15. Ian Luck says:

    Jan – Try the following: House Of Whipcord; The Comeback; Frightmare; House Of The Long Shadows. I’m sure that Mr Fowler is well aware of these. They do lurk in the corners of one’s mind after viewing.

  16. Michael Pitcher says:

    I know this is not horror related but had to congratulate you on the latest Bryant and May I much prefer the short story format , brilliant and insightful best book yet

  17. Jan says:

    Cheers Ian

  18. Ian Luck says:

    Jan – they’re grimy, and nasty – and filmed in ‘normal’ surroundings. I love them, but because of the way they look – it might be people in the next street, or ‘them a few doors down.’ For some viewers – they’re just too close to home to be a comfortable watch.

  19. Ian Luck says:

    Oh, and ‘House Of The Long Shadows’ is an odd man out – it had a decent budget, and stars Peter Cushing, Christopher Lee, Vincent Price, and John Carradine. It’s worth a watch solely for that. The earlier Pete Walker films are far nastier, and better, in my opinion.

  20. chazza says:

    I remember seeing “Frightmare” at the old London Pavilion when it first came out sitting behind three skinheads who walked out in disgust! Those Peter Walker films were gleefully anarchic and very British – I loved them!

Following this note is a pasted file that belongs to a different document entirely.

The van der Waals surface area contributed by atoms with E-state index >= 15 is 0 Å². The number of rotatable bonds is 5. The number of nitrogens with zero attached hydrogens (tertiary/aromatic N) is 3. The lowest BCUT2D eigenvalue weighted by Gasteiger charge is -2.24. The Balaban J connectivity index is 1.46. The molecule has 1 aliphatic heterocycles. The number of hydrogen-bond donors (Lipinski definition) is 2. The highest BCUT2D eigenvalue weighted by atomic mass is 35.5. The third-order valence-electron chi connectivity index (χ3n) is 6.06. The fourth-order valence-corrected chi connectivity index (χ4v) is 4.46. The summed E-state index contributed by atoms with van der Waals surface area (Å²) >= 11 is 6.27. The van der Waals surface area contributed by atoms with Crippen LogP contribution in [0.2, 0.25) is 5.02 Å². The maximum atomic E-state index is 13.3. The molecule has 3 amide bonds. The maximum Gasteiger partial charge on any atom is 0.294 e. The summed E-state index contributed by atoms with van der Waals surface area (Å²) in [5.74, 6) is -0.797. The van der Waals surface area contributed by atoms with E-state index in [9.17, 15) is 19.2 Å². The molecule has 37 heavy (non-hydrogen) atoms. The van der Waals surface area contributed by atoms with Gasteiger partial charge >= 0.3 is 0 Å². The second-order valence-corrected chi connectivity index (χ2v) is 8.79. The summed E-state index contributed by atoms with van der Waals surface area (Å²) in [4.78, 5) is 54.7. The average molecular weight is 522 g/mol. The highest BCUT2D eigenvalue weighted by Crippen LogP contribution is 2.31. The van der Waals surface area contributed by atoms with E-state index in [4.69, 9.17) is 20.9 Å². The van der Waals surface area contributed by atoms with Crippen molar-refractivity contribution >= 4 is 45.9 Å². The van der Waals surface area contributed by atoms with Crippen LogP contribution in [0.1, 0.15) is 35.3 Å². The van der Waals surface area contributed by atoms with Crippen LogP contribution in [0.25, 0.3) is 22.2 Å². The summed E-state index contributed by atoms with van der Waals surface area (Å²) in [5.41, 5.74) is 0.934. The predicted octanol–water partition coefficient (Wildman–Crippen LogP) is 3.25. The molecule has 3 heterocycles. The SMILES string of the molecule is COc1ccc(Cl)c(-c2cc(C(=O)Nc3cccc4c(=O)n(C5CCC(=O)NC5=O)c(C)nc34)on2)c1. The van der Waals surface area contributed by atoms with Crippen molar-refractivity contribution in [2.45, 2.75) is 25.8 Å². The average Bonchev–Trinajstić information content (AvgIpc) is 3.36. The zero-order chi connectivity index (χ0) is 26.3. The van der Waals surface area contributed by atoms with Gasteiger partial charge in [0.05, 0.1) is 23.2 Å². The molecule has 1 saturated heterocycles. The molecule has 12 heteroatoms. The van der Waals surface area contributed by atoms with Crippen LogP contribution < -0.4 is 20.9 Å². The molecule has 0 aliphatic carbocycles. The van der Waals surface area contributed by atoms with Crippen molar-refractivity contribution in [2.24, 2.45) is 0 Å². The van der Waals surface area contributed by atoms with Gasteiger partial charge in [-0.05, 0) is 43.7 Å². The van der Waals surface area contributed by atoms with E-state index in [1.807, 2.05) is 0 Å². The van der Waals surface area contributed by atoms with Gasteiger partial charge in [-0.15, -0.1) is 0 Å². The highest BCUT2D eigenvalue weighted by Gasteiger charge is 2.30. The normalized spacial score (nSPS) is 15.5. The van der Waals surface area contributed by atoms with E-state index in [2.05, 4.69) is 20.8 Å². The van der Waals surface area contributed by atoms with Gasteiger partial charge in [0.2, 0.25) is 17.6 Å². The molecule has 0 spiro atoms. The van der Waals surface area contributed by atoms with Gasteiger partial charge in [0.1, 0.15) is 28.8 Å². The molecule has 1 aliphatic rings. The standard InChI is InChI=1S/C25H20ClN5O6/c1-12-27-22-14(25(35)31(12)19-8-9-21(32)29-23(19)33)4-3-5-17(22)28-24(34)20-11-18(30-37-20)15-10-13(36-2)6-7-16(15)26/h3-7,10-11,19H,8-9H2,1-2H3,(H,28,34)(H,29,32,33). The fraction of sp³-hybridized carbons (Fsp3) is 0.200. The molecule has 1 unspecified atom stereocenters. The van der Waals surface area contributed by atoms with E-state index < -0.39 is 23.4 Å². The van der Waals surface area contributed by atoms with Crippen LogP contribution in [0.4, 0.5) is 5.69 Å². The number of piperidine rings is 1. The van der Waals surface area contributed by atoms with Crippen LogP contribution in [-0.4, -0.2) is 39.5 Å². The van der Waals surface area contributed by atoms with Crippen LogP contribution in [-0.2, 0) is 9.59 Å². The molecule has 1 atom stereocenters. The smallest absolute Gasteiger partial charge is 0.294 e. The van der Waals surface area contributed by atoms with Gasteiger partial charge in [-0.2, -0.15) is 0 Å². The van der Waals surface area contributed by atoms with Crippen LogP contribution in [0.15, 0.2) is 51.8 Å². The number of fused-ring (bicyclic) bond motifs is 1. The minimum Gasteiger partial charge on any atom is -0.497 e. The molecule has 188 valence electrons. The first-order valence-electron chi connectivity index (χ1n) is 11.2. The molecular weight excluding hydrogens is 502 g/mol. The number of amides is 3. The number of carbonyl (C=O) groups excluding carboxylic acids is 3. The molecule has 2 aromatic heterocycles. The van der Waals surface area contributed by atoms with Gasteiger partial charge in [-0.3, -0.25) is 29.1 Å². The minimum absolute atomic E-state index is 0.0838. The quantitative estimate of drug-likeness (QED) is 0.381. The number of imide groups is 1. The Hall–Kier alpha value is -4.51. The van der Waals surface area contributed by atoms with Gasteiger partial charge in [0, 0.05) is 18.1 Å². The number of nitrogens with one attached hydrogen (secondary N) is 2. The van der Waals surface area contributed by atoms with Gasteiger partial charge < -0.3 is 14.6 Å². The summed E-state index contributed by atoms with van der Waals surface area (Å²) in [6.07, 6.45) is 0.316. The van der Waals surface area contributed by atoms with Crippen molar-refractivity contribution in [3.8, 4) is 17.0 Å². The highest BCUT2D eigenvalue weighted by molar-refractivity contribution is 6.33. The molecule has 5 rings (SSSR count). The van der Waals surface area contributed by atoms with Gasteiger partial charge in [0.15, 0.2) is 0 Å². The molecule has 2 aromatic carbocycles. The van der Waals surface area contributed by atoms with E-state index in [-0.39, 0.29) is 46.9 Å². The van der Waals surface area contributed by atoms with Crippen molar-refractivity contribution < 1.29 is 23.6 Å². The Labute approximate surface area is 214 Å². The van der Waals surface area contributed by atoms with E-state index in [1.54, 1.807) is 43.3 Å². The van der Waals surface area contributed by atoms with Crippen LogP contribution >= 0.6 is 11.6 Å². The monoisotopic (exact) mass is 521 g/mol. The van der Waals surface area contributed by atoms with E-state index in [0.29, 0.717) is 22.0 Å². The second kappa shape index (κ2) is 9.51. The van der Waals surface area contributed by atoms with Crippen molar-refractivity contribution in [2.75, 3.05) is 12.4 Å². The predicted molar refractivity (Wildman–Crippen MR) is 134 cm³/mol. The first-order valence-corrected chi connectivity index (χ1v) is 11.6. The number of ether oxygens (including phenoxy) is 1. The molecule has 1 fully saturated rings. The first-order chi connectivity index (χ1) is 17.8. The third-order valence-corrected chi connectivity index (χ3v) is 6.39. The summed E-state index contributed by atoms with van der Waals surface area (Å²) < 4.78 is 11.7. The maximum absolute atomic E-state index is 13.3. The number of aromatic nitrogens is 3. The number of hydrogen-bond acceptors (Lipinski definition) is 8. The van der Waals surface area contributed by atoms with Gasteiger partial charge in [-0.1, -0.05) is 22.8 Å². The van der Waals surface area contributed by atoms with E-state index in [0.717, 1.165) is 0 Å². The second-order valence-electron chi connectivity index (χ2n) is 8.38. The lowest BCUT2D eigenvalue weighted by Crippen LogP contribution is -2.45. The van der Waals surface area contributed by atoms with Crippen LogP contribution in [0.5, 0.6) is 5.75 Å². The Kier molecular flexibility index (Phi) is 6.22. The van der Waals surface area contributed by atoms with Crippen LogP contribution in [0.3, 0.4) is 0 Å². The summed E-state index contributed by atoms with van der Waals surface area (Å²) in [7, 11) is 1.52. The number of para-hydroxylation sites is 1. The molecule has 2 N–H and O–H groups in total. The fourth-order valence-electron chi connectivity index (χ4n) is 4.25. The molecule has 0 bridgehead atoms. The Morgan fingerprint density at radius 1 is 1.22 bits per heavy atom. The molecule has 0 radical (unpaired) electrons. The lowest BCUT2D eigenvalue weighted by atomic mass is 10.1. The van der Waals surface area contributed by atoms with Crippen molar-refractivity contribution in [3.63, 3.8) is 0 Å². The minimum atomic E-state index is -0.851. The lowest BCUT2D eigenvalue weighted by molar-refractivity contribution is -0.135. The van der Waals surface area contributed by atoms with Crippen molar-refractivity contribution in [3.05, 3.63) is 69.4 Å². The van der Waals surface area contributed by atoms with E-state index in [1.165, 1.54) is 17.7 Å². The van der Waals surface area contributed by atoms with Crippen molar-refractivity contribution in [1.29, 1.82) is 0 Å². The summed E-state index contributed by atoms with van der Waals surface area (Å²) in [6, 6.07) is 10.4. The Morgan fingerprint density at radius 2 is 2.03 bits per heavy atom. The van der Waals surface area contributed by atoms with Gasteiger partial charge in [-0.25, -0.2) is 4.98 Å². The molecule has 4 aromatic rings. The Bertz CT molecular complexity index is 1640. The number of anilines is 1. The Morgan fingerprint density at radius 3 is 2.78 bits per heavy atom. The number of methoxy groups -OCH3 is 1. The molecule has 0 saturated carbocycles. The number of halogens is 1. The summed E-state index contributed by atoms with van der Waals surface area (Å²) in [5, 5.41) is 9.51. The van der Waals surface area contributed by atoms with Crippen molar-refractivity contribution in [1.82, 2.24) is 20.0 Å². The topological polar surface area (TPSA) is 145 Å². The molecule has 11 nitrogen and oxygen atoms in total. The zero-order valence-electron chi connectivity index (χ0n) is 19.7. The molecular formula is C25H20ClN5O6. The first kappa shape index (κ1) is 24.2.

21. Peter Dixon says:

    You have to make the distinction between Shock Horror, Gore Horror and Cerebral Horror. Sometimes you have a mix of two of these. I hate zombie movies because they are basically a chase movie with people getting limbs hacked off. Vampire movies work when you have a single vampire, but when you have a hundred you’re back to a zombie/chase movie. Cerebral horror is about atmosphere and a build up of circumstances. The Haunting of Hill House scares the hell out of you by a piece of dialogue by one character saying ‘thank you for holding my hand in bed last night’ and the other saying something like ‘but I stayed in my own room all night’.
    If you want to enjoy all thats best about shock/gore horror I highly recommend the hilarious series ‘Ash vs The Evil Dead’ on Netflix – an outrageous, bloody delight.

  22. Ian Luck says:

    Modern Zombie films are utter dreck. There is nothing to separate one from another – and it isn’t as if they have any great heritage. I have enjoyed Zombie fims from the past, though. 1932’s ‘White Zombie’ is tremendously atmospheric, as creepy as hell, cheap as chips, and stars the great Bela Lugosi. What more do you need? How about 1943’s ‘I Walked With A Zombie’, directed by the brilliant Jacques Tourneur, who also directed ‘Night Of The Demon’. The film has a wonderfully discombobulatingly dreamlike feel to it, and has the creep factor way up high on dial. It’s told in flashback, by a nurse, and it looks beautiful. Then I’d go to 1966, and to Hammer’s ‘The Plague Of The Zombies’. The first proper ‘nasty’ zombie film, set, unusually, in Cornwall. A high point of this movie, is a dream sequence, which features the very first example of zombies breaking out of their graves. And the zombie design has been ‘borrowed’ by later, lesser movies. In this, the zombies look dead, with stark, white eyes, and dressed in rags.
    In 1974, an episode of ‘Kolchak The Night Stalker’ (if you haven’t seen this show, try to – it’s a LOT of fun) featured a zombie, which Kolchak despatches in the proper manner – putting salt in it’s mouth, and then sewing it’s mouth up.